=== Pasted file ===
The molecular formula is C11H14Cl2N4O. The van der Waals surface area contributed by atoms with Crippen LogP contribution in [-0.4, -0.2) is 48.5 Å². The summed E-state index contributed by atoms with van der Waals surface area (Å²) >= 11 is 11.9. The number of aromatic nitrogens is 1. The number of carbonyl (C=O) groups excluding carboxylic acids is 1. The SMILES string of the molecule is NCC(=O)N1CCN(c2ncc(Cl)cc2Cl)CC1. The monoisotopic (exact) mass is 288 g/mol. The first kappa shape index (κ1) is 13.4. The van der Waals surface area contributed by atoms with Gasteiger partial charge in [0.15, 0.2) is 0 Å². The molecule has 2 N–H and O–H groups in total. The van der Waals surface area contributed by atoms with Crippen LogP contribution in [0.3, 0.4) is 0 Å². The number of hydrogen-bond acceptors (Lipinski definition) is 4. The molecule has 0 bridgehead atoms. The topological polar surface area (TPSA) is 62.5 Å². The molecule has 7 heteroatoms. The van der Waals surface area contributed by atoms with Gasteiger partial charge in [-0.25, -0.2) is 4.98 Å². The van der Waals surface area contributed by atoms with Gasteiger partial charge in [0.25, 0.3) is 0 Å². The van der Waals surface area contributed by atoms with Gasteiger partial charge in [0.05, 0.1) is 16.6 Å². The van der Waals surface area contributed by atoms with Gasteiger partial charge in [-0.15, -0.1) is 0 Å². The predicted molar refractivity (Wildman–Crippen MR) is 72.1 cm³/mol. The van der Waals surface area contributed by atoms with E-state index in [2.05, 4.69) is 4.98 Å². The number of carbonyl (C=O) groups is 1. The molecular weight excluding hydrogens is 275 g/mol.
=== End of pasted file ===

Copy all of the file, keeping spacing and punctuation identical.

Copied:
The molecular formula is C11H14Cl2N4O. The van der Waals surface area contributed by atoms with Crippen LogP contribution in [-0.4, -0.2) is 48.5 Å². The summed E-state index contributed by atoms with van der Waals surface area (Å²) >= 11 is 11.9. The number of aromatic nitrogens is 1. The number of carbonyl (C=O) groups excluding carboxylic acids is 1. The SMILES string of the molecule is NCC(=O)N1CCN(c2ncc(Cl)cc2Cl)CC1. The monoisotopic (exact) mass is 288 g/mol. The first kappa shape index (κ1) is 13.4. The van der Waals surface area contributed by atoms with Gasteiger partial charge in [0.15, 0.2) is 0 Å². The molecule has 2 N–H and O–H groups in total. The van der Waals surface area contributed by atoms with Crippen LogP contribution in [0.3, 0.4) is 0 Å². The number of hydrogen-bond acceptors (Lipinski definition) is 4. The molecule has 0 bridgehead atoms. The topological polar surface area (TPSA) is 62.5 Å². The molecule has 7 heteroatoms. The van der Waals surface area contributed by atoms with Gasteiger partial charge in [-0.25, -0.2) is 4.98 Å². The van der Waals surface area contributed by atoms with Gasteiger partial charge in [0.25, 0.3) is 0 Å². The van der Waals surface area contributed by atoms with Gasteiger partial charge in [0.05, 0.1) is 16.6 Å². The van der Waals surface area contributed by atoms with Gasteiger partial charge in [-0.15, -0.1) is 0 Å². The predicted molar refractivity (Wildman–Crippen MR) is 72.1 cm³/mol. The van der Waals surface area contributed by atoms with E-state index in [2.05, 4.69) is 4.98 Å². The number of carbonyl (C=O) groups is 1. The molecular weight excluding hydrogens is 275 g/mol.